Atrocity Response Program

About the program

Ocampo and Bensouda
Luis Moreno Ocampo, the first chief prosecutor of
the International Criminal Court in The Hague,
and Fatou Bensouda, the current chief prosecutor.
Photo credit: Coalition for the ICC

In 2013 the Human Rights Center launched the Atrocity Response Program to bring advances in science and technology to bear on investigations of genocide, war crimes, and crimes against humanity. The program works to protect victims and witnesses of the worst human rights crimes and develops tools, including improved information sharing and investigative procedures, to prevent and document these crimes and bring those responsible to justice.

Bringing scientific and technological innovation to war crimes investigations

Successful prosecutions of war crime suspects depend on the ability of investigators to gain access to crime scenes in a timely manner and employ the most efficient technologies and scientific methods to gather the evidence that will hold up in court. Nongovernmental organizations on the ground during or immediately after conflicts are often better positioned to document international crimes, yet may lack the training to ensure the evidence they gather is court-admissible. The Atrocity Response Program seeks to improve human rights monitoring, evidence collection, and the prosecution of serious crimes by building networks between grassroots organizations, war crime investigators, technology experts, and research scientists.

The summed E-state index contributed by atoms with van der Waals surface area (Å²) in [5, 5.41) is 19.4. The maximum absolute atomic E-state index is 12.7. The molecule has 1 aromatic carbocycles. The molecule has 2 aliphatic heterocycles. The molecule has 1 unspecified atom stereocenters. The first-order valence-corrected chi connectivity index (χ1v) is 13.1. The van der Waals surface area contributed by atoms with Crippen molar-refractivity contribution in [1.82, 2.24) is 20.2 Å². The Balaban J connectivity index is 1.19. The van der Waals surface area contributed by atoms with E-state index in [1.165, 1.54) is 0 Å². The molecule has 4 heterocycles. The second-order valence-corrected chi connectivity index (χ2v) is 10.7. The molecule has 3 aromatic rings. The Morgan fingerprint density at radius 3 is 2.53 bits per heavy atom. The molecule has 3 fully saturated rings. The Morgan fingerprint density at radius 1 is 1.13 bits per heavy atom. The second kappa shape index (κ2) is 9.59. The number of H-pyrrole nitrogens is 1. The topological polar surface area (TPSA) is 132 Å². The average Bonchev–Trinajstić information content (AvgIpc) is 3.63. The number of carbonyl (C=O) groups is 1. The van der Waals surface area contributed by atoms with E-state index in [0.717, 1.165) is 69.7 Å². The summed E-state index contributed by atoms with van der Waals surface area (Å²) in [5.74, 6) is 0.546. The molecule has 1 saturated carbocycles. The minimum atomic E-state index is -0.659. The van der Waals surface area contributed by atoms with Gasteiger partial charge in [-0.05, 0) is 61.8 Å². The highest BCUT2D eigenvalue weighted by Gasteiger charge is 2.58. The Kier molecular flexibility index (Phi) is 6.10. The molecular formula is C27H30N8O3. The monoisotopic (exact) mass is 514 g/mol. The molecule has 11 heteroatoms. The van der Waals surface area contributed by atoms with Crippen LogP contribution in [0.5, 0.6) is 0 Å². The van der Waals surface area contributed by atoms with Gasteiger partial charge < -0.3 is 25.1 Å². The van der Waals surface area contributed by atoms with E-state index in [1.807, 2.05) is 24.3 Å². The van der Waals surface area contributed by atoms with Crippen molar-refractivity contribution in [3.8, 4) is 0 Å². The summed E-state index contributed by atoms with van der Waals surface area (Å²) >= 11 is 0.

Supporting and protecting victims and witnesses 

Witnesses are the lifeblood of trials involving international crimes. Most victims and witnesses have survived or witnessed mass killings, rape, torture, inhumane imprisonment, forced expulsion, and the destruction of their homes and villages. For many, testifying in a war crimes trial requires an act of great courage, especially when perpetrators still walk the streets of their villages and towns. Yet, despite these risks, little has been done to help the International Criminal Court and national courts to assess the efficacy and security of its programs and services for victims and witnesses. The Atrocity Response Program conducts studies to provide feedback to courts about what victims and witnesses have found most helpful and meaningful, and where improvements might be made.

Putting complementarity into practice

The International Criminal Court is unable to prosecute all those responsible for crimes against humanity and other international crimes. As a result, an increasing number of domestic courts have begun investigating and adjudicating international crimes. Yet little is known about how these courts will manage, protect, and provide services to witnesses. The Atrocity Response Program conducts studies of national court systems in countries where serious human rights violations have occurred to determine what improvements can be made to ensure the security of trial participants and meet the medical and psychosocial needs of vulnerable communities.